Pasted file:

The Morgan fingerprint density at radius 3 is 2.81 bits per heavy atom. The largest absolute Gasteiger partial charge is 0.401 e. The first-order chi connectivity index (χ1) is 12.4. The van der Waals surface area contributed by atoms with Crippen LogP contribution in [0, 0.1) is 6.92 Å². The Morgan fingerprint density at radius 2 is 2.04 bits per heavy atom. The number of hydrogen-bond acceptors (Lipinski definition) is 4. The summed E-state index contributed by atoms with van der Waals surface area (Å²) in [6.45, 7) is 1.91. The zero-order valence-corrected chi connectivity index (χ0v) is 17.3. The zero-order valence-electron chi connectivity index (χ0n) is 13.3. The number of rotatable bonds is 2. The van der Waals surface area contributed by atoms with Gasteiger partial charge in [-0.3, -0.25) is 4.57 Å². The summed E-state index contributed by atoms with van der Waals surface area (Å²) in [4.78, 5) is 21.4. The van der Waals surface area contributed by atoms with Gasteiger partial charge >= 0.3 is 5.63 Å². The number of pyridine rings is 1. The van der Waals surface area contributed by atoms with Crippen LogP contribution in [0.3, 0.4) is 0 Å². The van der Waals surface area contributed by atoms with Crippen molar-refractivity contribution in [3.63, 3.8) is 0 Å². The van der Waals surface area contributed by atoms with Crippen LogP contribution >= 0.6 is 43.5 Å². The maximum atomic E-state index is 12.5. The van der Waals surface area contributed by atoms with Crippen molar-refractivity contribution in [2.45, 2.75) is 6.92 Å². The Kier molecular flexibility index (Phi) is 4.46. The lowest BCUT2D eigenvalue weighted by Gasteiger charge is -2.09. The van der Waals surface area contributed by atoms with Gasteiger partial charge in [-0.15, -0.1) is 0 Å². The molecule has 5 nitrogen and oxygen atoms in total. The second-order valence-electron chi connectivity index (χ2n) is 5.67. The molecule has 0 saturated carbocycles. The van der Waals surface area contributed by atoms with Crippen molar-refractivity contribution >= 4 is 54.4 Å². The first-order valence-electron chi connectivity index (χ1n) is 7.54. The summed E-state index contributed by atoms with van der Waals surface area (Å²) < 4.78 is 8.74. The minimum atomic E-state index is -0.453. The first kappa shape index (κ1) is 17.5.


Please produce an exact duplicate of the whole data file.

The Morgan fingerprint density at radius 3 is 2.81 bits per heavy atom. The largest absolute Gasteiger partial charge is 0.401 e. The first-order chi connectivity index (χ1) is 12.4. The van der Waals surface area contributed by atoms with Crippen LogP contribution in [0, 0.1) is 6.92 Å². The Morgan fingerprint density at radius 2 is 2.04 bits per heavy atom. The number of hydrogen-bond acceptors (Lipinski definition) is 4. The summed E-state index contributed by atoms with van der Waals surface area (Å²) in [6.45, 7) is 1.91. The zero-order valence-corrected chi connectivity index (χ0v) is 17.3. The zero-order valence-electron chi connectivity index (χ0n) is 13.3. The number of rotatable bonds is 2. The van der Waals surface area contributed by atoms with Gasteiger partial charge in [-0.3, -0.25) is 4.57 Å². The summed E-state index contributed by atoms with van der Waals surface area (Å²) in [4.78, 5) is 21.4. The van der Waals surface area contributed by atoms with Gasteiger partial charge >= 0.3 is 5.63 Å². The number of pyridine rings is 1. The van der Waals surface area contributed by atoms with Crippen LogP contribution in [0.3, 0.4) is 0 Å². The van der Waals surface area contributed by atoms with Crippen molar-refractivity contribution in [3.63, 3.8) is 0 Å². The van der Waals surface area contributed by atoms with Crippen LogP contribution >= 0.6 is 43.5 Å². The maximum atomic E-state index is 12.5. The van der Waals surface area contributed by atoms with Crippen molar-refractivity contribution in [2.45, 2.75) is 6.92 Å². The Kier molecular flexibility index (Phi) is 4.46. The lowest BCUT2D eigenvalue weighted by Gasteiger charge is -2.09. The van der Waals surface area contributed by atoms with Gasteiger partial charge in [-0.15, -0.1) is 0 Å². The molecule has 5 nitrogen and oxygen atoms in total. The second-order valence-electron chi connectivity index (χ2n) is 5.67. The molecule has 0 saturated carbocycles. The van der Waals surface area contributed by atoms with Crippen molar-refractivity contribution >= 4 is 54.4 Å². The first-order valence-electron chi connectivity index (χ1n) is 7.54. The summed E-state index contributed by atoms with van der Waals surface area (Å²) < 4.78 is 8.74. The minimum atomic E-state index is -0.453. The first kappa shape index (κ1) is 17.5.